By Alexander Hellemans
Memristors, devices that contain conductors that ‘remember’ the current that has passed through them by changing their resistance, are being extensively investigated for potential application in memory cells.
The advantage of memristor memory is that it is nonvolatile, so it does not require continuous power to retain data, as DRAMs do. Also, memristors have proven to be a possible candidate for multistate memory cells, opening the way for their use in bionic brains. One drawback is that memristors’ repeatability, or the number of times a memristor state can be switched on and off, is limited.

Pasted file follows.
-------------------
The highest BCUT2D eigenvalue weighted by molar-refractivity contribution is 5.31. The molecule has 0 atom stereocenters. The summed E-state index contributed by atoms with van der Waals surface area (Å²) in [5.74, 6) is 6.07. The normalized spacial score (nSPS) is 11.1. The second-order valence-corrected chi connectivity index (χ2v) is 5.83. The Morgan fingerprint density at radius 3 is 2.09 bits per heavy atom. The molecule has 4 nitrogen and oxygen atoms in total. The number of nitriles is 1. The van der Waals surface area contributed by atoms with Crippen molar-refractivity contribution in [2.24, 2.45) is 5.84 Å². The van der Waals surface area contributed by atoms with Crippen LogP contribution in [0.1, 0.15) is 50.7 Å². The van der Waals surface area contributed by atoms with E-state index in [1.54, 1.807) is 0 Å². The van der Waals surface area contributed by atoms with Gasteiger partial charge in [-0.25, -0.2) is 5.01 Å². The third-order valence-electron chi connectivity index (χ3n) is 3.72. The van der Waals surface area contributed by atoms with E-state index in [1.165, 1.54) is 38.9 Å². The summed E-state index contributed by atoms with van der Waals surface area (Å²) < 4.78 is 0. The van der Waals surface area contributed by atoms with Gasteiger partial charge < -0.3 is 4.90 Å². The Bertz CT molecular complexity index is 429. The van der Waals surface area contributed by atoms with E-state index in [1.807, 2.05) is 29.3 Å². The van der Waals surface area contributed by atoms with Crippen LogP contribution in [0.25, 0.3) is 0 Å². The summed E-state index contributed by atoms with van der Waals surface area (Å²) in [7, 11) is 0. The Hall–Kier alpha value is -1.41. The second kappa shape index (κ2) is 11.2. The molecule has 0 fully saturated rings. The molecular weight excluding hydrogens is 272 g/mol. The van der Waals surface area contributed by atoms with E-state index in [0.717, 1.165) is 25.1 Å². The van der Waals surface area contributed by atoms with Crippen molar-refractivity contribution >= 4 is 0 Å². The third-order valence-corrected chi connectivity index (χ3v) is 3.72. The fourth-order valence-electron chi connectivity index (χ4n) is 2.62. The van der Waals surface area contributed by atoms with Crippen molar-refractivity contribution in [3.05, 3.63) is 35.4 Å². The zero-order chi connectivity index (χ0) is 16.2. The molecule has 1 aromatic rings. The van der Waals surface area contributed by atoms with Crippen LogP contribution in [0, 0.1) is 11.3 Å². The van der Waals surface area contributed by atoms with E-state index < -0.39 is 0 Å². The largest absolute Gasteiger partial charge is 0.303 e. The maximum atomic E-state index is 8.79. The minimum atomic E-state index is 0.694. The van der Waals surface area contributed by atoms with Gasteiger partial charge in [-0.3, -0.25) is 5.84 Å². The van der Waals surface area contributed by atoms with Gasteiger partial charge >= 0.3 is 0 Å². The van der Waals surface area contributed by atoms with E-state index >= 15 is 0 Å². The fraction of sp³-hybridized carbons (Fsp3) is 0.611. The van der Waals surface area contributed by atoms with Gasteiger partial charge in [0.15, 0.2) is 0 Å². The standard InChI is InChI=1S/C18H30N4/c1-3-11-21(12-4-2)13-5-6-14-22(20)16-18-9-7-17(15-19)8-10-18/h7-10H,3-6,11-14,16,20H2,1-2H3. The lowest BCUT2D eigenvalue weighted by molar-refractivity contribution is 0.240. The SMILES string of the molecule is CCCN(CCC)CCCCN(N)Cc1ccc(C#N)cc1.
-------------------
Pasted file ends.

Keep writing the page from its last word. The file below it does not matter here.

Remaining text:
A team of researchers at Bingöl University in Bingöl and Bilkent University in Ankara, both in Turkey, reported on 12 June in Applied Physics Letters that they’ve developed a ‘flashristor,’ a device that combines both the properties of a memristor and a flash-memory cell. Unlike existing devices, the memristor effect in their flashristor is not a local effect (such as a change on an atomic scale in crystalline structure), but a distributed effect in a larger area of the device, explains Aykutlu Dâna, one of the paper’s authors. “This way you can switch on and off with a high precision and repeatability,” he adds. ….[Read more]
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